New census figures from the United Kingdom show a shift in the origins of the majority of Britain’s Black population. The number of Blacks from Africa have surged past those of Caribbean origin.
From 2001 to 2011, the number of Black people from Africa rose from 0.9 percent to 1.7 percent of the general population. Numbers for those identifying as Black Caribbean remained at a steady 1.1 percent over the past 10 years.
British professor and author Paul Gilroy says the increase in Blacks from all backgrounds has corresponded to an increase in Black British influence on mainstream culture.
“The Black community is relatively small, but its cultural influence is significant,” Gilroy told The Voice. “We saw that with the Olympics and the image Britain presented of itself to the world. So statistics do tell an important story, but they don’t tell all of our story.”
Also of note is the growth of the U.K.’s “other Black” category. The numbers for Black Britons who did not report origins in Africa or the Caribbean grew to .05 percent from .02 percent in 2001.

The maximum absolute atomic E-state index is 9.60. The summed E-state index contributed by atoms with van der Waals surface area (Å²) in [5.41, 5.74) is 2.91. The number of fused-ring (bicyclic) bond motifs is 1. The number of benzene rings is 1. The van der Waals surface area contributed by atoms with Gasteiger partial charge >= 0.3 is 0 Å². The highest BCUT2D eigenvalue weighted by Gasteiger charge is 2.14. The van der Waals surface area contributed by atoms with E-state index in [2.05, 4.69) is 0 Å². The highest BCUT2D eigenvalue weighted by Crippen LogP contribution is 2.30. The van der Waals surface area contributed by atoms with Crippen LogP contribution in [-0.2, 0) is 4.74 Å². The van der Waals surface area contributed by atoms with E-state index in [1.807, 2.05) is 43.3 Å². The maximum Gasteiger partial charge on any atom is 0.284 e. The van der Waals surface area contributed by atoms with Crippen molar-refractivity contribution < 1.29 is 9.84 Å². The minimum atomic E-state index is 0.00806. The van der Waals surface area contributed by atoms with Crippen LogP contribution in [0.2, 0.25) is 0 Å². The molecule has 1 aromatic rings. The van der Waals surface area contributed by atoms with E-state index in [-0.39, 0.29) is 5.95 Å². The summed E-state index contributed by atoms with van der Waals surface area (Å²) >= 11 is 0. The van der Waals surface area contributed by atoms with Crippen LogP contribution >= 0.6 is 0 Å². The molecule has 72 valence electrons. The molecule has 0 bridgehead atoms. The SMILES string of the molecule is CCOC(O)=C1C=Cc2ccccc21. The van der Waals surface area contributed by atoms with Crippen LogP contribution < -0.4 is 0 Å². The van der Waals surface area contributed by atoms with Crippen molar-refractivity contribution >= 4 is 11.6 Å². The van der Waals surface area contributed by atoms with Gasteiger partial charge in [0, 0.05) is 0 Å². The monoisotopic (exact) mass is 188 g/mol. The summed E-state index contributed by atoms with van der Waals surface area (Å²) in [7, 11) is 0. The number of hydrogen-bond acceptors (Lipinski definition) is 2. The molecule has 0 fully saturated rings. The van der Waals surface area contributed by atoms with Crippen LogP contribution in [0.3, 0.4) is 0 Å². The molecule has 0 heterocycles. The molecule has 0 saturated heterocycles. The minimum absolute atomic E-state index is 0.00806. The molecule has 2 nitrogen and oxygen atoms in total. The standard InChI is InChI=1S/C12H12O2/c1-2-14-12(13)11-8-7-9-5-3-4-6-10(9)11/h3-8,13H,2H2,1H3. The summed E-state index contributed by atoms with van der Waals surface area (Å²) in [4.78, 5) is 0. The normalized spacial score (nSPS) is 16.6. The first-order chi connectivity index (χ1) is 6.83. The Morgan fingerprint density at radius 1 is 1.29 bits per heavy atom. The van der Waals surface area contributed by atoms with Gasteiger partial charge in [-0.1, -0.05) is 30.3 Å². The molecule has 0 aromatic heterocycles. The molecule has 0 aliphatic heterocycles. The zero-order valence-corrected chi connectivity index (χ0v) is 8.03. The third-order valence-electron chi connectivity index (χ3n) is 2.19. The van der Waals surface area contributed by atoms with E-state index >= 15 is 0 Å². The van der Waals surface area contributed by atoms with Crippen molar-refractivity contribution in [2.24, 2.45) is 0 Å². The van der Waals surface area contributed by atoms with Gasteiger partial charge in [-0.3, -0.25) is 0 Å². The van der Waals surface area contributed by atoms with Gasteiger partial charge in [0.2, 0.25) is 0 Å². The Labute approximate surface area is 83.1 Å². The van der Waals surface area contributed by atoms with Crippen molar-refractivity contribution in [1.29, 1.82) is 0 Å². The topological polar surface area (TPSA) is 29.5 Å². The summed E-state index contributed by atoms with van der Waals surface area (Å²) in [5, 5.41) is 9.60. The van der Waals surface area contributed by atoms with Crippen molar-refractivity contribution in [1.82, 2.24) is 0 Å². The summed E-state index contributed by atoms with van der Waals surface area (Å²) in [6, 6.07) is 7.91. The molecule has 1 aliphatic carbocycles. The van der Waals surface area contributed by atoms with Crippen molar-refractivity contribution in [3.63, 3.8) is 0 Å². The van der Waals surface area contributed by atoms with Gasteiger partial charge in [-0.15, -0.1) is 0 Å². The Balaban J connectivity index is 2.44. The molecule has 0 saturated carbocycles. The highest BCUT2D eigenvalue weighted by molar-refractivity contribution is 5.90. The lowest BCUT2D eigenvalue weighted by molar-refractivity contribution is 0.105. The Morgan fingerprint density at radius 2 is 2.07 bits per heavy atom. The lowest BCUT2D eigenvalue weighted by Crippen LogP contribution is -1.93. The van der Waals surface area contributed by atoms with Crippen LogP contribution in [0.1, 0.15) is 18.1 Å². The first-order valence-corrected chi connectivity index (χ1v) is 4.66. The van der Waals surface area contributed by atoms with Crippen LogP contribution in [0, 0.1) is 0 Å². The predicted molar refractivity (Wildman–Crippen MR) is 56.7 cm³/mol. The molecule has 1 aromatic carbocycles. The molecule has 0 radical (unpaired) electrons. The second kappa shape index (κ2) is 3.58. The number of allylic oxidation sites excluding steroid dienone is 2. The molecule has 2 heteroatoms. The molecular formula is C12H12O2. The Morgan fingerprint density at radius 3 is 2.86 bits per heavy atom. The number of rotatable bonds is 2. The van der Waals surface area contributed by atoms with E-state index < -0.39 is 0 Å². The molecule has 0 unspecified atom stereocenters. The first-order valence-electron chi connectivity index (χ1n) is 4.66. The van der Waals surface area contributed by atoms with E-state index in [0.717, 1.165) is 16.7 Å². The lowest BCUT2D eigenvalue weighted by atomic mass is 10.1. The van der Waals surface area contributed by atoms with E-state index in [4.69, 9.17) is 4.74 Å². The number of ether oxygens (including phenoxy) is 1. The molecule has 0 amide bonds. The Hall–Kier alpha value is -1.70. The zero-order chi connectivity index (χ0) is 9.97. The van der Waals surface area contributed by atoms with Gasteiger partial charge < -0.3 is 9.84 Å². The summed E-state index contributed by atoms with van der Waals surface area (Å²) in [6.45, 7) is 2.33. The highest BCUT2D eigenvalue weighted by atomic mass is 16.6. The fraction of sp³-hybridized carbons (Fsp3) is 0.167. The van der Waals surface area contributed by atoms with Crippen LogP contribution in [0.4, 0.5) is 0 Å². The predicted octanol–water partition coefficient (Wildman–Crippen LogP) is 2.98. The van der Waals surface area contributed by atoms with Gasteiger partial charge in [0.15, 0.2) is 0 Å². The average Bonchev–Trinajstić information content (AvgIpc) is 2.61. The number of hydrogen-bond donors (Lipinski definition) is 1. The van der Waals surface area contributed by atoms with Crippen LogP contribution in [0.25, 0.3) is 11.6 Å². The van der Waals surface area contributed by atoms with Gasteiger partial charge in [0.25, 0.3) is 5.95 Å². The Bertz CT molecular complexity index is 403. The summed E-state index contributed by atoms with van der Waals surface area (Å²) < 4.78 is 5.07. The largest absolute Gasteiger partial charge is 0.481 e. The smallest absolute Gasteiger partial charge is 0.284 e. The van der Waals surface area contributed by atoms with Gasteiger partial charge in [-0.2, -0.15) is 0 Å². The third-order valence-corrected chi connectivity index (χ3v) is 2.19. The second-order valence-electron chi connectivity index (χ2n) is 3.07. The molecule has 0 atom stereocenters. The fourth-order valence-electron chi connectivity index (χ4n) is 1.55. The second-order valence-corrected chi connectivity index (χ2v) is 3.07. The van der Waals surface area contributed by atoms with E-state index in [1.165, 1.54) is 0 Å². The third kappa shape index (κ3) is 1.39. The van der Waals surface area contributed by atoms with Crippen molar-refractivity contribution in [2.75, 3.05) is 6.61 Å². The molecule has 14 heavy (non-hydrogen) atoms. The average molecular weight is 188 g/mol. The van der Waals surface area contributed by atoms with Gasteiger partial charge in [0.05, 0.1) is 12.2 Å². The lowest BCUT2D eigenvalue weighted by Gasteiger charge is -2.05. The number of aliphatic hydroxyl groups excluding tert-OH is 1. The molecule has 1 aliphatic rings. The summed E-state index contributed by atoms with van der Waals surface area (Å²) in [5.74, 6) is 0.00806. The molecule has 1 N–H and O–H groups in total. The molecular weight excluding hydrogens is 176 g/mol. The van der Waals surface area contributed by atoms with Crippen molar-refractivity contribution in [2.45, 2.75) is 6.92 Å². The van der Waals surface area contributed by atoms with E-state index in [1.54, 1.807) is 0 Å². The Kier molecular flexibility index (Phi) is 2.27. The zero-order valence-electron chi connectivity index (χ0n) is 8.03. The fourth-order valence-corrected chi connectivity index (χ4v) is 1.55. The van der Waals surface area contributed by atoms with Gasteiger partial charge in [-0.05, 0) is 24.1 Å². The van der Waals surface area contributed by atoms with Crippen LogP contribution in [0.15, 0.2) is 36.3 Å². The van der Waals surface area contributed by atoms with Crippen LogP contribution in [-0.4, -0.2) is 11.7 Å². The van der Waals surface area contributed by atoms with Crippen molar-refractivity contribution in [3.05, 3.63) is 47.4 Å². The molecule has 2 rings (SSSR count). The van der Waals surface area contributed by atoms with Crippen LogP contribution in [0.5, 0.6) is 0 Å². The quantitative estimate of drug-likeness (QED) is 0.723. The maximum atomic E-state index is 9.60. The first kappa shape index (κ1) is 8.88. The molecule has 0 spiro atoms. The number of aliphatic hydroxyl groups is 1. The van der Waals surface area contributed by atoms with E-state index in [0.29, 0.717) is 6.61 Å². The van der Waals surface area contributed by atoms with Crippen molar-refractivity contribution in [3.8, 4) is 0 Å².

University of Manchester professor Ludi Simpson seems to think that the growth of the category indicates a broader shift in Black British identity.
"People are choosing not to identify as either Caribbean or Africa. Perhaps they’re saying I am Black in some way, but it doesn’t matter where I’m from. Identity is more nuanced, but people might see it as less relevant as Britain becomes more diverse and people become more relaxed about multi-culturalism,” Simpson told The Voice.
And as U.S. residents digest their own census figures showing that American whites will be in the minority within the next 30 years, U.K. census figures show that white minority status in England’s capital of London is already a reality.
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(Photo: REUTERS/Darrin Zammit Lupi)